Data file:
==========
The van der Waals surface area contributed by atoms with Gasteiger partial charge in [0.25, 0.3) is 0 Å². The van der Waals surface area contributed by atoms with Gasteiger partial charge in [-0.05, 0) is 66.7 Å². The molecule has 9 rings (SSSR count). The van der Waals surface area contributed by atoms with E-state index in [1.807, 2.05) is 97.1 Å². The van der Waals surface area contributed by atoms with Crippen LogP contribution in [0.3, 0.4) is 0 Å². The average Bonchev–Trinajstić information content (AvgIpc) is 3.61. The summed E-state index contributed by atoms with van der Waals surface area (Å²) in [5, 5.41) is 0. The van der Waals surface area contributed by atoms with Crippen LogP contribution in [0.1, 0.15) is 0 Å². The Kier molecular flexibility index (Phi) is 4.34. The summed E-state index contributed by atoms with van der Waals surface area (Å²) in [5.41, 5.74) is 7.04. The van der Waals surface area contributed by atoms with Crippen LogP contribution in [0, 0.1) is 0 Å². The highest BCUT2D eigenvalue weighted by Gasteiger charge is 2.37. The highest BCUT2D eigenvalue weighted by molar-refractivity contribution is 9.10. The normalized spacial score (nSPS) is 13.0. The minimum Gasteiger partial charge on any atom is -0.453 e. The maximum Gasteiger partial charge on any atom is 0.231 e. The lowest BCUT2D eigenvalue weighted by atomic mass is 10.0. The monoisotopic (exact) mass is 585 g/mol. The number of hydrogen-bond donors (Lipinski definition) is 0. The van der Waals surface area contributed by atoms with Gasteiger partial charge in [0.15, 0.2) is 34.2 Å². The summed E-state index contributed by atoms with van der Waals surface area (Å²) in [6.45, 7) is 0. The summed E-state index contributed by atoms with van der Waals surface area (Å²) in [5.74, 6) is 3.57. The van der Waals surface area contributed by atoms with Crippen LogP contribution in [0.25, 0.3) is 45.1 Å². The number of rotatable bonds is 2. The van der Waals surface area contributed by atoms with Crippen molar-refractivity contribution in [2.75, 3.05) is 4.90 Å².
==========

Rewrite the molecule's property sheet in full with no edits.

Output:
The van der Waals surface area contributed by atoms with Gasteiger partial charge in [0.25, 0.3) is 0 Å². The van der Waals surface area contributed by atoms with Gasteiger partial charge in [-0.05, 0) is 66.7 Å². The molecule has 9 rings (SSSR count). The van der Waals surface area contributed by atoms with E-state index in [1.807, 2.05) is 97.1 Å². The van der Waals surface area contributed by atoms with Crippen LogP contribution in [0.3, 0.4) is 0 Å². The average Bonchev–Trinajstić information content (AvgIpc) is 3.61. The summed E-state index contributed by atoms with van der Waals surface area (Å²) in [5, 5.41) is 0. The van der Waals surface area contributed by atoms with Crippen LogP contribution in [0.1, 0.15) is 0 Å². The Kier molecular flexibility index (Phi) is 4.34. The summed E-state index contributed by atoms with van der Waals surface area (Å²) in [5.41, 5.74) is 7.04. The van der Waals surface area contributed by atoms with Crippen LogP contribution in [0, 0.1) is 0 Å². The highest BCUT2D eigenvalue weighted by Gasteiger charge is 2.37. The highest BCUT2D eigenvalue weighted by molar-refractivity contribution is 9.10. The normalized spacial score (nSPS) is 13.0. The minimum Gasteiger partial charge on any atom is -0.453 e. The maximum Gasteiger partial charge on any atom is 0.231 e. The lowest BCUT2D eigenvalue weighted by atomic mass is 10.0. The monoisotopic (exact) mass is 585 g/mol. The number of hydrogen-bond donors (Lipinski definition) is 0. The van der Waals surface area contributed by atoms with Gasteiger partial charge in [0.15, 0.2) is 34.2 Å². The summed E-state index contributed by atoms with van der Waals surface area (Å²) in [6.45, 7) is 0. The summed E-state index contributed by atoms with van der Waals surface area (Å²) in [5.74, 6) is 3.57. The van der Waals surface area contributed by atoms with Crippen LogP contribution in [0.25, 0.3) is 45.1 Å². The number of rotatable bonds is 2. The van der Waals surface area contributed by atoms with Crippen molar-refractivity contribution in [2.75, 3.05) is 4.90 Å².